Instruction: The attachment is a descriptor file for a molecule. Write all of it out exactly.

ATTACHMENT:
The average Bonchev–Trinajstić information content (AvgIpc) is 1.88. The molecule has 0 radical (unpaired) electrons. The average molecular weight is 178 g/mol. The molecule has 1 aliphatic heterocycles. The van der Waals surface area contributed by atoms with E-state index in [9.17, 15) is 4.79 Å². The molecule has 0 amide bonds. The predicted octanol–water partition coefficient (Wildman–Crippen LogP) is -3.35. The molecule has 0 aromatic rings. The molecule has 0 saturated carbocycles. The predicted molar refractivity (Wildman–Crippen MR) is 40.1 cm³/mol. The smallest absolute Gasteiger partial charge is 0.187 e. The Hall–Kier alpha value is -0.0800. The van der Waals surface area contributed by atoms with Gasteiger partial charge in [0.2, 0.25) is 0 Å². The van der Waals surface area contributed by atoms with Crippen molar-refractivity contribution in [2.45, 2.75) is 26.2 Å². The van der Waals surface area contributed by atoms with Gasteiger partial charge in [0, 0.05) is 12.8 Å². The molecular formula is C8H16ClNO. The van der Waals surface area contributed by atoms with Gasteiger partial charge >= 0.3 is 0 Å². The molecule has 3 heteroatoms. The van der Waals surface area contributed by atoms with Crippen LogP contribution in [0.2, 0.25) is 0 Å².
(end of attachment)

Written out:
The average Bonchev–Trinajstić information content (AvgIpc) is 1.88. The molecule has 0 radical (unpaired) electrons. The average molecular weight is 178 g/mol. The molecule has 1 aliphatic heterocycles. The van der Waals surface area contributed by atoms with E-state index in [9.17, 15) is 4.79 Å². The molecule has 0 amide bonds. The predicted octanol–water partition coefficient (Wildman–Crippen LogP) is -3.35. The molecule has 0 aromatic rings. The molecule has 0 saturated carbocycles. The predicted molar refractivity (Wildman–Crippen MR) is 40.1 cm³/mol. The smallest absolute Gasteiger partial charge is 0.187 e. The Hall–Kier alpha value is -0.0800. The van der Waals surface area contributed by atoms with Gasteiger partial charge in [0.2, 0.25) is 0 Å². The van der Waals surface area contributed by atoms with Crippen molar-refractivity contribution in [2.45, 2.75) is 26.2 Å². The van der Waals surface area contributed by atoms with Gasteiger partial charge in [0, 0.05) is 12.8 Å². The molecular formula is C8H16ClNO. The van der Waals surface area contributed by atoms with Gasteiger partial charge >= 0.3 is 0 Å². The molecule has 3 heteroatoms. The van der Waals surface area contributed by atoms with Crippen LogP contribution in [0.2, 0.25) is 0 Å².